Out of high school, Clay Rapada bounced around to different colleges. He was never drafted, and he only signed with the Cubs after pitching in a summer league in 2002. The next year, Chicago suggested that he ditch his three-quarters delivery and drop down.
Rapada’s pitched that way ever since, groomed almost from the very beginning to be a lefty specialist.
“From their point of view, it was an opportunity to mess around,” he said. “I was an undrafted guy. Any type of risk or different look, it was pretty much a roll of the dice, and it just seemed to work out. As an undrafted guy, you don’t really have those expectations of, ‘I need to be in the big leagues in two years.’ It’s, ‘What can I do to stay in the game?’”
With his funky mechanics, Rapada climbed the minor league ladder step by step. He’s pitched parts of five seasons in the big leagues, held lefties to a .153/.252/.220 slash line, and this spring, he’s been the most impressive Yankees reliever not named Mariano Rivera.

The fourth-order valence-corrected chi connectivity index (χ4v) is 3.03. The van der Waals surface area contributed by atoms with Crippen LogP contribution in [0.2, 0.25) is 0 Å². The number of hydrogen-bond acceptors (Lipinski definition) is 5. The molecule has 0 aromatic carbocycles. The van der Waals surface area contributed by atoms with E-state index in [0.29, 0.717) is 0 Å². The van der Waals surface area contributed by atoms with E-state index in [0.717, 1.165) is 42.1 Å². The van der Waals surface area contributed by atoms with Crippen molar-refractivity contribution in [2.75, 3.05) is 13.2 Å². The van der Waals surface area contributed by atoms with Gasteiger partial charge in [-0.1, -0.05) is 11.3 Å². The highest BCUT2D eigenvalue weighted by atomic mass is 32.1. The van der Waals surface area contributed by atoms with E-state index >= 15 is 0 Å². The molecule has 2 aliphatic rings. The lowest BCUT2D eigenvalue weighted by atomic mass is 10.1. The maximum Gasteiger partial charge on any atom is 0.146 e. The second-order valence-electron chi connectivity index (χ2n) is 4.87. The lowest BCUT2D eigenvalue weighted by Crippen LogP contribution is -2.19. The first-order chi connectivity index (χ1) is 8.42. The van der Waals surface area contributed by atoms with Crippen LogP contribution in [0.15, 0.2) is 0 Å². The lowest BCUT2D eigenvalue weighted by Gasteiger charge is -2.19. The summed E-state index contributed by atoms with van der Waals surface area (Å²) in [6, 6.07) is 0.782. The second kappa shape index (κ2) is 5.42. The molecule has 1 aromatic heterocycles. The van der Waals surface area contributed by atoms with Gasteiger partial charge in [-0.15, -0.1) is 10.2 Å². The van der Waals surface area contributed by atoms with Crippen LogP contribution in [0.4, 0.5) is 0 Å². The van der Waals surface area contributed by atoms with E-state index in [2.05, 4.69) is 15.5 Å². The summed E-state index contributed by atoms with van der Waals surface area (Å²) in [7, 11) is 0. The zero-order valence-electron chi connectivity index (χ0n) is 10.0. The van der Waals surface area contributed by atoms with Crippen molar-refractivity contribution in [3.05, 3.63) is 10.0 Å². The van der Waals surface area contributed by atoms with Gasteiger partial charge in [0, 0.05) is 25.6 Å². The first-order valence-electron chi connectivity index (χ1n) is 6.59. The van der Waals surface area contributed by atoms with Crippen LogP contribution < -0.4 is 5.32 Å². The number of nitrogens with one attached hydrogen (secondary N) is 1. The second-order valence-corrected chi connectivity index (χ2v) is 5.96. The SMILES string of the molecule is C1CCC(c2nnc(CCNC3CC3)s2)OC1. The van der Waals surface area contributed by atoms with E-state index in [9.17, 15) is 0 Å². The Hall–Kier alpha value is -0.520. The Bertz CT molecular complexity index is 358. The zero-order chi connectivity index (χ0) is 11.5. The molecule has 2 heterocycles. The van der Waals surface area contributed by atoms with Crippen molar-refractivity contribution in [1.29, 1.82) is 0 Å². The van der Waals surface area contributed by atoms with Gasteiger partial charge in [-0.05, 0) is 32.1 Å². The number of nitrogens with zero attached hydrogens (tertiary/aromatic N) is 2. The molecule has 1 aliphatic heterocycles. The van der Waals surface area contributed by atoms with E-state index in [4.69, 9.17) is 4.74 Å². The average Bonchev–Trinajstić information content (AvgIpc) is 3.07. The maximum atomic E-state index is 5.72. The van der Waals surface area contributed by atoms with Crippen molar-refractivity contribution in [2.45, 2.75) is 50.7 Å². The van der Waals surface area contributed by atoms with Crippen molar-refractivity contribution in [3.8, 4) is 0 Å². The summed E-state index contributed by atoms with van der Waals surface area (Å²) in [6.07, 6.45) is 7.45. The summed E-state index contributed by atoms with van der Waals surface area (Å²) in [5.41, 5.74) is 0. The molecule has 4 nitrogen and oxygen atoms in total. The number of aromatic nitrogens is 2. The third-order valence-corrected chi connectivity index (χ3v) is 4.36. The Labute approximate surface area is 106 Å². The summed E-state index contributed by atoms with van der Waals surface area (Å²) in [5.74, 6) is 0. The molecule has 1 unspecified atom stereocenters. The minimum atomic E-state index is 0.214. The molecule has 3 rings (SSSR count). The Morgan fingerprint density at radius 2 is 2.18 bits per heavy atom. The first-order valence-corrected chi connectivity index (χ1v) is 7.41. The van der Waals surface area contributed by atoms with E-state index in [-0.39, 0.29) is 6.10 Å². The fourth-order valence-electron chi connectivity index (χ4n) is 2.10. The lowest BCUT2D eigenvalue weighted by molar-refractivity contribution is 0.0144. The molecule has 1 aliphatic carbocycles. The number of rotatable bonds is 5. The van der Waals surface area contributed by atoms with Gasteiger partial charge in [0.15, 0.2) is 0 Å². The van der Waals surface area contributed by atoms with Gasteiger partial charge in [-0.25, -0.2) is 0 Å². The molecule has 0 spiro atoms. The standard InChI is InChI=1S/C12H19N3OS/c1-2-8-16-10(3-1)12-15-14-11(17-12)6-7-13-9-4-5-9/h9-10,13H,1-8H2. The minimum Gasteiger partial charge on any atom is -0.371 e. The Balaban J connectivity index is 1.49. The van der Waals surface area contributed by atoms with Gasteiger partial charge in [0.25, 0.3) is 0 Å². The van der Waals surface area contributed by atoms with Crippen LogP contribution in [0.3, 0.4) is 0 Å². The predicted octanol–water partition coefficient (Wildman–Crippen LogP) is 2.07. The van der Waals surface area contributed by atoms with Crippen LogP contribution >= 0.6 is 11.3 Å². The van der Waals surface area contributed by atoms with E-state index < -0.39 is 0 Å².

“I came here knowing that there was an opportunity,” he said. “For guys like myself, you want to go where there’s an opportunity, where you can fight for a job. I don’t mind coming to camp and getting ready for a season, but having that extra chip on your shoulder to fight for a job is always a plus. It gives you that motivation to come in early in the morning and get your work in and work hard.”
Rapada has allowed two hits in 6.1 innings. He’s struck out nine, walked three and has yet to give up a run. His 0.79 WHIP is third on the team behind Rivera (who’s the greatest closer of all time) and George Kontos (who’s already in minor league camp after just two innings of work). He’s been especially good against left-handers, not afraid to work either side of the plate with his fastball/slider* combination.
With one spot open in the bullpen, Rapada’s making a convincing case.
“I feel like I’ve got nothing to lose,” he said. “I’ve got everything to gain and nothing to lose, so it’s not going to hurt me when I throw everything at them.”
* Rapada’s slider is the exact same pitch that used to be a big, loopy curveball with his old mechanics. When his arm angle changed, the breaking ball — still held with a typical curveball grip —
Associated Press photo